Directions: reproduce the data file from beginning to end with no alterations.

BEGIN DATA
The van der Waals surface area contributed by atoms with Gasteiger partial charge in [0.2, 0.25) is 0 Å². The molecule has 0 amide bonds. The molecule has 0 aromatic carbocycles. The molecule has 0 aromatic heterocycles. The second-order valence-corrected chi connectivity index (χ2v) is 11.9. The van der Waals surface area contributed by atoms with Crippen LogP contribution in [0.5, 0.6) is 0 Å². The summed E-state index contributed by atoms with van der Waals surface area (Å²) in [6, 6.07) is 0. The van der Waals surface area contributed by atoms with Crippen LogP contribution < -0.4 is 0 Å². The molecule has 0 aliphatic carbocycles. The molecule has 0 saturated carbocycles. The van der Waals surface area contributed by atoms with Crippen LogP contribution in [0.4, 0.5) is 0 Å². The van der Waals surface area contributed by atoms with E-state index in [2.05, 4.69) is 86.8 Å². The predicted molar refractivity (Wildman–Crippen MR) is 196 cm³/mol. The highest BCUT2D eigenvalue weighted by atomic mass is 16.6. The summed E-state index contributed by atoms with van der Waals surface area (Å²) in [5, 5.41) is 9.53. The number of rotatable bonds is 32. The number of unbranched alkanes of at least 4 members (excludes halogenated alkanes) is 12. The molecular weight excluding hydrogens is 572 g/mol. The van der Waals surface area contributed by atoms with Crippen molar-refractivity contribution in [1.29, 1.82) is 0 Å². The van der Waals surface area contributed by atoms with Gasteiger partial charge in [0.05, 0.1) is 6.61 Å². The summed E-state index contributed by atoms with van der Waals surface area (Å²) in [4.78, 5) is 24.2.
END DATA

The van der Waals surface area contributed by atoms with Gasteiger partial charge in [0.2, 0.25) is 0 Å². The molecule has 0 amide bonds. The molecule has 0 aromatic carbocycles. The molecule has 0 aromatic heterocycles. The second-order valence-corrected chi connectivity index (χ2v) is 11.9. The van der Waals surface area contributed by atoms with Crippen LogP contribution in [0.5, 0.6) is 0 Å². The summed E-state index contributed by atoms with van der Waals surface area (Å²) in [6, 6.07) is 0. The van der Waals surface area contributed by atoms with Crippen LogP contribution < -0.4 is 0 Å². The molecule has 0 aliphatic carbocycles. The molecule has 0 saturated carbocycles. The van der Waals surface area contributed by atoms with Crippen LogP contribution in [0.4, 0.5) is 0 Å². The van der Waals surface area contributed by atoms with E-state index in [2.05, 4.69) is 86.8 Å². The predicted molar refractivity (Wildman–Crippen MR) is 196 cm³/mol. The highest BCUT2D eigenvalue weighted by atomic mass is 16.6. The summed E-state index contributed by atoms with van der Waals surface area (Å²) in [5, 5.41) is 9.53. The number of rotatable bonds is 32. The number of unbranched alkanes of at least 4 members (excludes halogenated alkanes) is 12. The molecular weight excluding hydrogens is 572 g/mol. The van der Waals surface area contributed by atoms with Crippen molar-refractivity contribution in [1.29, 1.82) is 0 Å². The van der Waals surface area contributed by atoms with Gasteiger partial charge in [0.05, 0.1) is 6.61 Å². The summed E-state index contributed by atoms with van der Waals surface area (Å²) in [4.78, 5) is 24.2.